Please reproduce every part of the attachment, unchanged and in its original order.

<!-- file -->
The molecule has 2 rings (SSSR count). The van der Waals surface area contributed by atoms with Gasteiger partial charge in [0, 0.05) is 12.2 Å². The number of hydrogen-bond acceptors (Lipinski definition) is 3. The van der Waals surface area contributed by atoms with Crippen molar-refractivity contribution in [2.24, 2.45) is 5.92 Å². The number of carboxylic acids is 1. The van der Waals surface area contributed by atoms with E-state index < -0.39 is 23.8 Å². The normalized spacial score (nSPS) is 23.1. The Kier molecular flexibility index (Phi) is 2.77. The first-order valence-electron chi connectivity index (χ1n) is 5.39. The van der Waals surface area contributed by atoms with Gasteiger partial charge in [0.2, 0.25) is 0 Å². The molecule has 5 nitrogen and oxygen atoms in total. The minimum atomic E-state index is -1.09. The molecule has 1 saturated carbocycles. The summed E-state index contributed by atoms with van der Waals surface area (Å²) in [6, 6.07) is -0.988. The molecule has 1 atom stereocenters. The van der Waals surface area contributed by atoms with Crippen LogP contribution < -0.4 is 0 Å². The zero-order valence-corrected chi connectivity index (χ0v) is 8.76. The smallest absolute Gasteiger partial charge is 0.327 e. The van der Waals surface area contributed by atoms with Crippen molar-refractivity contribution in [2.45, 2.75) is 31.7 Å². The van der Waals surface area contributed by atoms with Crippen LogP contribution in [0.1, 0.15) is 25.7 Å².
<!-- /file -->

The molecule has 2 rings (SSSR count). The van der Waals surface area contributed by atoms with Gasteiger partial charge in [0, 0.05) is 12.2 Å². The number of hydrogen-bond acceptors (Lipinski definition) is 3. The van der Waals surface area contributed by atoms with Crippen molar-refractivity contribution in [2.24, 2.45) is 5.92 Å². The number of carboxylic acids is 1. The van der Waals surface area contributed by atoms with E-state index < -0.39 is 23.8 Å². The normalized spacial score (nSPS) is 23.1. The Kier molecular flexibility index (Phi) is 2.77. The first-order valence-electron chi connectivity index (χ1n) is 5.39. The van der Waals surface area contributed by atoms with Gasteiger partial charge in [0.2, 0.25) is 0 Å². The molecule has 5 nitrogen and oxygen atoms in total. The minimum atomic E-state index is -1.09. The molecule has 1 saturated carbocycles. The summed E-state index contributed by atoms with van der Waals surface area (Å²) in [6, 6.07) is -0.988. The molecule has 1 atom stereocenters. The van der Waals surface area contributed by atoms with Crippen LogP contribution < -0.4 is 0 Å². The zero-order valence-corrected chi connectivity index (χ0v) is 8.76. The smallest absolute Gasteiger partial charge is 0.327 e. The van der Waals surface area contributed by atoms with Crippen molar-refractivity contribution in [2.45, 2.75) is 31.7 Å². The van der Waals surface area contributed by atoms with Crippen LogP contribution in [0.1, 0.15) is 25.7 Å².